If you’re a shortwave radio enthusiast, or if you’ve had the chance to travel through Russia, then you may have heard one of three strangest radio stations ever known to man: UVB-76 (The Buzzer), 5448/3756 kHz (The Pip), and 3828/5473 (The Squeaky Wheel). Now, as much as these names might sound like normal nicknames that the stations adopted because they’re easier to remember than their numbers, these are actually names given to them due to the sounds they broadcast. You see, these radio stations are named for the bizarre sounds that they emit—a buzzer, a beep, and a siren-type sound, respectively.
Little is known about these mysterious radio stations other than that they are based in Russia and are believed to move from time to time. UVB-76 is the best known of the three stations because it is believed to have been in operation since at least 1973, when the transmissions began getting picked up in the West. Shortwave radio listeners were amazed to hear the constant buzzers and beeps of the stations, even more so when these monotonous sounds were interrupted.
The Pip and The Squeaky Wheel sometimes broadcast what sounds like coded messages in Russian.
Listeners of The Buzzer have also picked up what sounded like phone conversations in Russian from possibly unaware technicians in the studio.
Most familiar with the radio stations believe that they are all connected, but it’s anyone’s guess as to what their purposes are. Although the Iron Curtain officially came down in 1991, the Russian government has not been forthcoming about these mysterious stations.
Most believe that the stations are somehow connected to the military, but their functions are anyone’s guess. Some think that they served as an archaic form of communication during the Cold War and are now obsolete but were never shut down due to inefficiencies in the Russian bureaucracy. One of the more ominous explanations is that they are part of the Soviet Era “Dead Hand” system. The Dead Hand system was developed by the Soviet Union during the Cold War to counter America’s first strike capabilities. Because the Americans had more sophisticated weapons and were capable of destroying much of the Soviet’s communications infrastructure with a first strike, the Soviets developed a backup system that would give them the ability to call a second strike.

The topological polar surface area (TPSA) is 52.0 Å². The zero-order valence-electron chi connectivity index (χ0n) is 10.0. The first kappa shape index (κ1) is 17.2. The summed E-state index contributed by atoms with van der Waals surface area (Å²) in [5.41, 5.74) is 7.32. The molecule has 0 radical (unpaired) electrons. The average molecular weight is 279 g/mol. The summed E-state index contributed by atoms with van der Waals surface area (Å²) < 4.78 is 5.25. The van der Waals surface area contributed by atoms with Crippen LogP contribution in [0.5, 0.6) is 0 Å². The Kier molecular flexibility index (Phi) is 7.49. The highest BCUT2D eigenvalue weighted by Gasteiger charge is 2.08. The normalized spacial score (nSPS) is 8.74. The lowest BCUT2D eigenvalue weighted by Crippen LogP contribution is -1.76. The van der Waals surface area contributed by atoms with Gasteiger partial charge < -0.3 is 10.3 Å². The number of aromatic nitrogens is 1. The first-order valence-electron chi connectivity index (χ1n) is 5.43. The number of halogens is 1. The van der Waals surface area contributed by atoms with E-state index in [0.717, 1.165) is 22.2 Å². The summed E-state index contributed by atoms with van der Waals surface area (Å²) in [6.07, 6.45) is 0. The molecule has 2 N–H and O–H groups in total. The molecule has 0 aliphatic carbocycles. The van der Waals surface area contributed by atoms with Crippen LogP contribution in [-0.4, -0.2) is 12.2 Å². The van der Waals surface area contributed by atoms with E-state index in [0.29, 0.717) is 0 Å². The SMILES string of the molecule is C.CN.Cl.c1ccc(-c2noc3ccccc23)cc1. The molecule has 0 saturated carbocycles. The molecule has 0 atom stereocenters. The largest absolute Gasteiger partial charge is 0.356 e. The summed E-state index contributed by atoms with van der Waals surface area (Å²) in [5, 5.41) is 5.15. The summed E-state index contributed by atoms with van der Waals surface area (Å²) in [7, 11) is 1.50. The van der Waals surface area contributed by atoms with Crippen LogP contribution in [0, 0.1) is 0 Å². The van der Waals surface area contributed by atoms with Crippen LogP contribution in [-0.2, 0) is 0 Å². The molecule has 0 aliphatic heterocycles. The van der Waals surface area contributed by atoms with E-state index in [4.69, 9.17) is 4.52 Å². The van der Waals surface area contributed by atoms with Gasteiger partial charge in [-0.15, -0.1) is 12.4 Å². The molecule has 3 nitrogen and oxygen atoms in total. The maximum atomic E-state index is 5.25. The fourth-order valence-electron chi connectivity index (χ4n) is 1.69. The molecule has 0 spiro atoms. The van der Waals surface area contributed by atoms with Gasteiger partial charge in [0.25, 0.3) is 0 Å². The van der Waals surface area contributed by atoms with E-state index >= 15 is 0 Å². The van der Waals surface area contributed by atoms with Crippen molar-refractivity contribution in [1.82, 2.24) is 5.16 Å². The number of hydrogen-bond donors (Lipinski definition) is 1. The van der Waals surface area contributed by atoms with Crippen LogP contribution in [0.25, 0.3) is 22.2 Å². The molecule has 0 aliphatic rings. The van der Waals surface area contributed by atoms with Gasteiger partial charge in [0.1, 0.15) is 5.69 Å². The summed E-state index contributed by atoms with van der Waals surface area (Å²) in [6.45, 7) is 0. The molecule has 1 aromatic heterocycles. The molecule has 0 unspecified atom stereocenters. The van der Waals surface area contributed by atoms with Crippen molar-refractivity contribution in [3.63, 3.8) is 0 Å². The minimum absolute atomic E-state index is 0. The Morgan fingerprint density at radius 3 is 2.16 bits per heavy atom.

Although it has never been confirmed, it is widely believed that Russians have continued to employ the Dead Hand system after the collapse of the Soviet Union. Many believe that, due to their mysterious nature and the fact their physical locations have been moved, these three radio stations are part of the Dead Hand system.
If the signals stop, it could trigger the Russian nuclear arsenal.
Just to be on the safe side, let’s hope these three stations keep broadcasting their weird signals.